Employees and learners can get stuck in a tar-pit of unproductivity as social media is sticky, seductive and addictive. Most parents have experienced concern about the amount of time their kids have spent on say, Facebook and Twitter, when they claim to have been studying or doing assignments. At work, it’s easy to avoid doing things you don’t want to do by escaping into social chat.
First, if you’re really that worried, monitor usage, which many organisations already do. That’s fine, as it’s a way of managing excessive use, but it’s far better to police by policy. Simply add a few words to your existing HR policy around the excessive use of social media for non-organisational purposes. In any case, in the end, in the workplace, employees have to be trusted.
Objection 3: Confidentiality, libel & harassment
Many organisations have examples of naïve, even malicious use of social media. There are genuine fears around the leaking of confidential information and reputational damage. In addition, individuals have been libelled and harassed, leading to complicated and expensive HR management issues and court cases.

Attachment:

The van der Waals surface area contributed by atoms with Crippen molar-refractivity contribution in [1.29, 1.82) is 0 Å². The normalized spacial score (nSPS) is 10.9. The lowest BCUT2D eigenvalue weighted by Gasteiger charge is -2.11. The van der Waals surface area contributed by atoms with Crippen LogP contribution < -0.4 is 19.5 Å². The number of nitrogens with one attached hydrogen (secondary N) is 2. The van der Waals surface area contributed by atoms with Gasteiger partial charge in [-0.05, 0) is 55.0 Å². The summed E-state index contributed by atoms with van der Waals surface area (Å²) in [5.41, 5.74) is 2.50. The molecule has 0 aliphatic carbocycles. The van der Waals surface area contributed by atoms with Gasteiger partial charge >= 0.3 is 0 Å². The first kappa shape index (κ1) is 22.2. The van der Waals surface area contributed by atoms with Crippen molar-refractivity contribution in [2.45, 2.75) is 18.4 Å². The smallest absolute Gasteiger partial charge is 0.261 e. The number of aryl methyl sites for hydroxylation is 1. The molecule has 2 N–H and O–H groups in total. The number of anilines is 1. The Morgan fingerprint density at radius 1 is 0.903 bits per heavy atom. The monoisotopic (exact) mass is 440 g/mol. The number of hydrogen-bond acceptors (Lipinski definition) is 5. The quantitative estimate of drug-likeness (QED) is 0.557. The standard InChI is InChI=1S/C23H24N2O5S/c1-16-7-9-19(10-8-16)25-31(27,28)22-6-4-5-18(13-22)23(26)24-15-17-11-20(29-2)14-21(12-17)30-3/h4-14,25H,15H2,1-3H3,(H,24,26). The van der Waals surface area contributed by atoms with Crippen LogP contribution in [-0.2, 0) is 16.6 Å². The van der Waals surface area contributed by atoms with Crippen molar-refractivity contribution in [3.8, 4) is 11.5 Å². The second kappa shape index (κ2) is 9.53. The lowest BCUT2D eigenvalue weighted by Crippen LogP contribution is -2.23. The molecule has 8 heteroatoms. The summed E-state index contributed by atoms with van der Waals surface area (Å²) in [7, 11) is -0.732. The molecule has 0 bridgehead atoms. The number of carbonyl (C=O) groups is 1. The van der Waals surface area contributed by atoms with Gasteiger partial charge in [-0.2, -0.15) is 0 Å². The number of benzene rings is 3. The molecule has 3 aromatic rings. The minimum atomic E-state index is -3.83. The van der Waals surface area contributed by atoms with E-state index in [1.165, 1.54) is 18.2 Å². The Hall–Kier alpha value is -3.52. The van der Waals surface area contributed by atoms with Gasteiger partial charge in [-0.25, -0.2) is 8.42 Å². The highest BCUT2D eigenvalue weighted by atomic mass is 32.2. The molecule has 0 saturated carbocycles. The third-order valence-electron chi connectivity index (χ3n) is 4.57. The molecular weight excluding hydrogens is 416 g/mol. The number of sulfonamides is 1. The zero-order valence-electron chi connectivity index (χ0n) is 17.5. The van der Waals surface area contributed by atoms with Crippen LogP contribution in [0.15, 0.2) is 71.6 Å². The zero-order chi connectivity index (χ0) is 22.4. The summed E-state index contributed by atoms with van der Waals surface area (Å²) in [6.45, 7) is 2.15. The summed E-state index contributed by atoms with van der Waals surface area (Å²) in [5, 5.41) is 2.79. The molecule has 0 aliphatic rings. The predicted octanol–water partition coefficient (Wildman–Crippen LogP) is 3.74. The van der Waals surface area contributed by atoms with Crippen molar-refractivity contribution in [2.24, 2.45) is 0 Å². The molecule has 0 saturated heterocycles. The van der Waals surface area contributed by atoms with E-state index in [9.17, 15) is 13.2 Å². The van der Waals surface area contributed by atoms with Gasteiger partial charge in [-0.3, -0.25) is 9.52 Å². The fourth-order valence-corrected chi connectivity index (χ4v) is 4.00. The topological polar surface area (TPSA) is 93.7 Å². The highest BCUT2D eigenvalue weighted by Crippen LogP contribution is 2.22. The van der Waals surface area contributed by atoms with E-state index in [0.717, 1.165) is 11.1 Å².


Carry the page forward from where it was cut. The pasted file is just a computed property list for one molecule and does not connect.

To be honest, I think the fears are exaggerated here, but they do have to be managed. Again, police through policy, pointing out the dangers of inadvertently leaking information and expected behaviour towards others. To be frank, these four words should suffice ‘Don’t be a dick!’
Objection 4: Non-alignment
In this survey, less than 18% of decision makers at 100 of the UKs top 500 companies (by turnover), thought that L&D was aligned with the goals of the business. It is not always clear that social media solves this problem, as it can encourage divergence of task, as one link leads to another and one is led, not by goals, but interest. This can be worse than simply ‘not seeing the wood for the trees’, as social media can be so random, fragmented, long-winded and unstructured, that it is difficult to square off effort with relevance.